Keep in mind, just because your big-box retailers sell counter tops... it doesn't mean they are going to provide you with any more service than a fabricator. They will charge you a fee and use a sub-contractor anyway. Do yourself a favor, get the same tops and great service from a local fabricator, just make sure that they are licensed, bonded and insured and you're good to go!

    • profile image

      j sanjeev 

      7 years ago

      The only problem with granite is that you have to seal it regularly as it is porous.

    • whitton profile image

      whitton 

      7 years ago

      Nice Hub. I never knew that you shouldn't clean granite with cleaners. Thanks for sharing your information.

    • ed77burns profile image

      ed77burns 

      7 years ago from USA

      Nice hub, The hub gives many ideas which we don't know and its of great use.

    • angelaglancy profile image

      angelaglancy 

      8 years ago from Seattle

      Interesting hub. I have never heard of the radiation threats of marble and granite. Thanks for the info.

    working

    This website uses cookies

    As a user in the EEA, your approval is needed on a few things. To provide a better website experience, hubpages.com uses cookies (and other similar technologies) and may collect, process, and share personal data. Please choose which areas of our service you consent to our doing so.

    For more information on managing or withdrawing consents and how we handle data, visit our Privacy Policy at: https://hubpages.com/privacy-policy#gdpr

    Show Details
    Necessary
    HubPages Device IDThis is used to identify particular browsers or devices when the access the service, and is used for security reasons.
    LoginThis is necessary to sign in to the HubPages Service.
    Google RecaptchaThis is used to prevent bots and spam. (Privacy Policy)
    AkismetThis is used to detect comment spam. (Privacy Policy)
    HubPages Google AnalyticsThis is used to provide data on traffic to our website, all personally identifyable data is anonymized. (Privacy Policy)
    HubPages Traffic PixelThis is used to collect data on traffic to articles and other pages on our site. Unless you are signed in to a HubPages account, all personally identifiable information is anonymized.
    Amazon Web ServicesThis is a cloud services platform that we used to host our service. (Privacy Policy)
    CloudflareThis is a cloud CDN service that we use to efficiently deliver files required for our service to operate such as javascript, cascading style sheets, images, and videos. (Privacy Policy)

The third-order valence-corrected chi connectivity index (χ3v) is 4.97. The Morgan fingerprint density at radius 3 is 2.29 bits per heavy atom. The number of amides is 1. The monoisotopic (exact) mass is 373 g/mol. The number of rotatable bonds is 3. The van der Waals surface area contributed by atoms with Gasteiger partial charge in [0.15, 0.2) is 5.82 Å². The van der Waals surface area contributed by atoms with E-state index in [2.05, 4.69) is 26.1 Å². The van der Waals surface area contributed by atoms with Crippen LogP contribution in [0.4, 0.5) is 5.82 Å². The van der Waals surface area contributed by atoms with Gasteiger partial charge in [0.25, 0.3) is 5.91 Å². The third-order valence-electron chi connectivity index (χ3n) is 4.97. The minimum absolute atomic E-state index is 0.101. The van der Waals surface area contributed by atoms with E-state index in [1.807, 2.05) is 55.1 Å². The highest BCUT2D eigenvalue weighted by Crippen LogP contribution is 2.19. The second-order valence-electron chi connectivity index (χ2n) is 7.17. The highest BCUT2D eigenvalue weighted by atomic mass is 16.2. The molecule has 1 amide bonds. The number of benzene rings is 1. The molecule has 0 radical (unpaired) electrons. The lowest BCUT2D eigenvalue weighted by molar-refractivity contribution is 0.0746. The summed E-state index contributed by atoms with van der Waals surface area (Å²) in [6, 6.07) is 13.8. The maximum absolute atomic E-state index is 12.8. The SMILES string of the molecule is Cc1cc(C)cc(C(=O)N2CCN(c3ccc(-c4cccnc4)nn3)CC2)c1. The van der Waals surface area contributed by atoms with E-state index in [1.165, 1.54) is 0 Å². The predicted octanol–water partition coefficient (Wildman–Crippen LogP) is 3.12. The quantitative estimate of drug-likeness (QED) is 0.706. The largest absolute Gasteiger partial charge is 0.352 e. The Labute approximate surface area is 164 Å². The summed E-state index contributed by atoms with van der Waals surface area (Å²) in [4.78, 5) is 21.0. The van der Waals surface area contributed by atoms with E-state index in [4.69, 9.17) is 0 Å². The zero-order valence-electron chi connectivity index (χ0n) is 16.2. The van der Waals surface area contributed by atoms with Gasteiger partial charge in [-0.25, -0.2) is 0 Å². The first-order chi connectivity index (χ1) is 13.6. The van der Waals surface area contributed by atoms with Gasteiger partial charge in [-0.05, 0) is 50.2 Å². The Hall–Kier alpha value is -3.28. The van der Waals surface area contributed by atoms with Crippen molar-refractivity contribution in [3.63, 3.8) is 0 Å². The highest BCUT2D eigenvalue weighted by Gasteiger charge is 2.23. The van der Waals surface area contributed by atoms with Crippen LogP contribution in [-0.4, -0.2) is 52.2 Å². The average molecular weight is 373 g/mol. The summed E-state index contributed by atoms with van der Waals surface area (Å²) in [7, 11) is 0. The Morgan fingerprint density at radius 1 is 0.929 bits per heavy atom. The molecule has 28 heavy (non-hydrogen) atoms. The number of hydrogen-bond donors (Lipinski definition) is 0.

Google Hosted LibrariesJavascript software libraries such as jQuery are loaded at endpoints on the googleapis.com or gstatic.com domains, for performance and efficiency reasons. (Privacy Policy)
    Features
    Google Custom SearchThis is feature allows you to search the site. (Privacy Policy)
    Google MapsSome articles have Google Maps embedded in them. (Privacy Policy)
    Google ChartsThis is used to display charts and graphs on articles and the author center. (Privacy Policy)
    Google AdSense Host APIThis service allows you to sign up for or associate a Google AdSense account with HubPages, so that you can earn money from ads on your articles. No data is shared unless you engage with this feature. (Privacy Policy)
    Google YouTubeSome articles have YouTube videos embedded in them. (Privacy Policy)
    VimeoSome articles have Vimeo videos embedded in them. (Privacy Policy)
    PaypalThis is used for a registered author who enrolls in the HubPages Earnings program and requests to be paid via PayPal. No data is shared with Paypal unless you engage with this feature. (Privacy Policy)
    Facebook LoginYou can use this to streamline signing up for, or signing in to your Hubpages account. No data is shared with Facebook unless you engage with this feature. (Privacy Policy)
    MavenThis supports the Maven widget and search functionality. (Privacy Policy)
    Marketing
    Google AdSenseThis is an ad network. (Privacy Policy)
    Google DoubleClickGoogle provides ad serving technology and runs an ad network. (Privacy Policy)
    Index ExchangeThis is an ad network. (Privacy Policy)
    SovrnThis is an ad network. (Privacy Policy)
    Facebook AdsThis is an ad network. (Privacy Policy)
    Amazon Unified Ad MarketplaceThis is an ad network. (Privacy Policy)
    AppNexusThis is an ad network. (Privacy Policy)
    OpenxThis is an ad network. (Privacy Policy)
    Rubicon ProjectThis is an ad network. (Privacy Policy)
    TripleLiftThis is an ad network. (Privacy Policy)
    Say MediaWe partner with Say Media to deliver ad campaigns on our sites. (Privacy Policy)
    Remarketing PixelsWe may use remarketing pixels from advertising networks such as Google AdWords, Bing Ads, and Facebook in order to advertise the HubPages Service to people that have visited our sites.
    Conversion Tracking PixelsWe may use conversion tracking pixels from advertising networks such as Google AdWords, Bing Ads, and Facebook in order to identify when an advertisement has successfully resulted in the desired action, such as signing up for the HubPages Service or publishing an article on the HubPages Service.
    Statistics
    Author Google AnalyticsThis is used to provide traffic data and reports to the authors of articles on the HubPages Service. (Privacy Policy)
    ComscoreComScore is a media measurement and analytics company providing marketing data and analytics to enterprises, media and advertising agencies, and publishers. Non-consent will result in ComScore only processing obfuscated personal data. (Privacy Policy)
    Amazon Tracking PixelSome articles display amazon products as part of the Amazon Affiliate program, this pixel provides traffic statistics for those products (Privacy Policy)